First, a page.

An Old Mercenary
King Agesilaus II was a brave warrior, but he sucked at diplomacy. When he took the throne in 400 BC, Sparta was at the height of its power, having recently won the Peloponnesian War, and emerged as the dominant power of ancient Greece. For decades, he fought a series of wars against rival Greek states, and although he won many battles, he failed to contain the steady rise of Thebes, which emerged as Sparta’s most dangerous foe. Eventually, in 371 BC, Thebes handed Sparta a massive defeat at the Battle of Leuctra. The Thebans followed that up with invasions of the Spartan heartland that reduced Sparta to a second rate power. Agesilaus was game to the end, however. Well into old age, he kept up the fight and tried to regain Sparta’s position as Greece’s dominant power.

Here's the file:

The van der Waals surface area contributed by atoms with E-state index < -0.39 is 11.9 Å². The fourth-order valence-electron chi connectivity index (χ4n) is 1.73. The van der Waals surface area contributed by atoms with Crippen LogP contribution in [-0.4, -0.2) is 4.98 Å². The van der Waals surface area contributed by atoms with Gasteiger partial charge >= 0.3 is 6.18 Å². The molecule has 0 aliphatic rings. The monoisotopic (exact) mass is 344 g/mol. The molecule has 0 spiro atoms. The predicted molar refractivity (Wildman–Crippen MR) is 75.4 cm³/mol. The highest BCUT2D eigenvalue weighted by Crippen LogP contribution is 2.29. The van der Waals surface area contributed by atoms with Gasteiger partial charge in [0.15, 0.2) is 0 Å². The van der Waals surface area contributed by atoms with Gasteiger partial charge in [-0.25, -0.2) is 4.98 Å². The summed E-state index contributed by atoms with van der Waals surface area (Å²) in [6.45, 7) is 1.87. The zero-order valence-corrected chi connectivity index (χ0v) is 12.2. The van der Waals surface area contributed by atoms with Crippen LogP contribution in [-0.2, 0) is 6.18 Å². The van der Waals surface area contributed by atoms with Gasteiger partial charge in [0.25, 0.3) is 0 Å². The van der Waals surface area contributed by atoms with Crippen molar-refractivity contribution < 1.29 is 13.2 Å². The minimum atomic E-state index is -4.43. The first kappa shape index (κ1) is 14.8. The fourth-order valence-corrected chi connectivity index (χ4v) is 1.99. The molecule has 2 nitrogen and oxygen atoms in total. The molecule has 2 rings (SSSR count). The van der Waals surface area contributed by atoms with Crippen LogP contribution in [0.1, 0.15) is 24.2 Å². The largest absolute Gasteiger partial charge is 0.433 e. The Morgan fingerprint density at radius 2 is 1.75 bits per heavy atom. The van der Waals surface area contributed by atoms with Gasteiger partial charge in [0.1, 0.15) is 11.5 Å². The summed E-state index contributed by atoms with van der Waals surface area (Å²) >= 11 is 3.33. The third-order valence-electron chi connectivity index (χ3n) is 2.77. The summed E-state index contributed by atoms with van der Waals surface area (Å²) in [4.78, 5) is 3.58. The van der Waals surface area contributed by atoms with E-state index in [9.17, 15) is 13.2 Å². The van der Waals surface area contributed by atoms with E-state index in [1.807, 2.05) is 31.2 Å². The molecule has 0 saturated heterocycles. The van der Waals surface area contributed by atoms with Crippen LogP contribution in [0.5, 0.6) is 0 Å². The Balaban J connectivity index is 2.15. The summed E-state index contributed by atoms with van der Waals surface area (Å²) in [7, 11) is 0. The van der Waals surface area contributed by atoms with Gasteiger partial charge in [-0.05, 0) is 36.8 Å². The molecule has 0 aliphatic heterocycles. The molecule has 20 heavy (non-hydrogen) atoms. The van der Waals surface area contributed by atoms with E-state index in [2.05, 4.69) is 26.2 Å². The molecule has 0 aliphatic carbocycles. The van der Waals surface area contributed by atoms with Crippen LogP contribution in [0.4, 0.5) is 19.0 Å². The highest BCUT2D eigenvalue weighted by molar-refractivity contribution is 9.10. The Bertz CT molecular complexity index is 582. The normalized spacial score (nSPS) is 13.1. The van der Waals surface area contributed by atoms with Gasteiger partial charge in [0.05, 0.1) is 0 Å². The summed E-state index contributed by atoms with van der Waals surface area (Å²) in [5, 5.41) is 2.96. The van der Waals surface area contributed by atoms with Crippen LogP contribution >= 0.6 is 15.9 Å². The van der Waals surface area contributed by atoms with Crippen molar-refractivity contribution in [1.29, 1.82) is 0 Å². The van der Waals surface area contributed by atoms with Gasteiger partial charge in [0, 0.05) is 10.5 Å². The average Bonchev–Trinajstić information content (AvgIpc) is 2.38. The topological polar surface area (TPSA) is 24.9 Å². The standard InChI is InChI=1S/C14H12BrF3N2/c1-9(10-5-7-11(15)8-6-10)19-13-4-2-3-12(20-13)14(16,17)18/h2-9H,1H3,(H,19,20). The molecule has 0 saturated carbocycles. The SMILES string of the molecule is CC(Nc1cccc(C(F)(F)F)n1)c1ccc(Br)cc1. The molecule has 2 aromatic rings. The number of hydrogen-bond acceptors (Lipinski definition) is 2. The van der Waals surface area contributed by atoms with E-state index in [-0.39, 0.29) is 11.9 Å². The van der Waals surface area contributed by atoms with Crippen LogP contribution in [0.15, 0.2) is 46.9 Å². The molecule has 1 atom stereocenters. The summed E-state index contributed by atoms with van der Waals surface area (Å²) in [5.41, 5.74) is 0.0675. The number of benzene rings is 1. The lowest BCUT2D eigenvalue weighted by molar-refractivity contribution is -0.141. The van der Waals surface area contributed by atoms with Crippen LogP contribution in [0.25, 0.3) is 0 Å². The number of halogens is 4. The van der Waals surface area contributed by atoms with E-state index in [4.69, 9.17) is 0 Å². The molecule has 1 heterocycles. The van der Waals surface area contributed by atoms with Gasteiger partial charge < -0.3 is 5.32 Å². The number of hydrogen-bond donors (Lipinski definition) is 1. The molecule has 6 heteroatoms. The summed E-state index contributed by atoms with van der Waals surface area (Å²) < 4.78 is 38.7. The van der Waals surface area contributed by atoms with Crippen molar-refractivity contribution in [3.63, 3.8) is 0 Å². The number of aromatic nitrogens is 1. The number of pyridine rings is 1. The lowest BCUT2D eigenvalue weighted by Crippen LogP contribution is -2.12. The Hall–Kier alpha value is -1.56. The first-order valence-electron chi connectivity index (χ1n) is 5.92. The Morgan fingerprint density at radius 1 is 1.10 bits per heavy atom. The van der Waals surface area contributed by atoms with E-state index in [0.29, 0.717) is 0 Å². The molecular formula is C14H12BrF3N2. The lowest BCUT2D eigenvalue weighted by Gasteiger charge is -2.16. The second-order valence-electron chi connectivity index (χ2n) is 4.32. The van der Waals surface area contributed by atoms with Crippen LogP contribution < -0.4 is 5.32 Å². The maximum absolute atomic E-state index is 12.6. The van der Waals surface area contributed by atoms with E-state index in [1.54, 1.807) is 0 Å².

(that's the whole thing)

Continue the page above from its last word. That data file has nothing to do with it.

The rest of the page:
Sparta needed money, so in 360 BC, when he was already more than eighty years old, Agesilaus hired himself out as a mercenary to fight for Pharaoh Tachos of Egypt. The old monarch gathered a band of Greek mercenaries, and sailed across the Mediterranean to Egypt. When he got there, however, the locals found it difficult to reconcile the frail old man before them with the fierce Spartan monarch who had reportedly fought in countless campaigns and battles. Pharaoh Tachos in particular was unimpressed, and insulted Agesilaus when he failed to give him a significant command in his army. He instead consigned the aged monarch to command the mercenaries he had brought with him. As seen below, the Pharaoh came to regret that slight.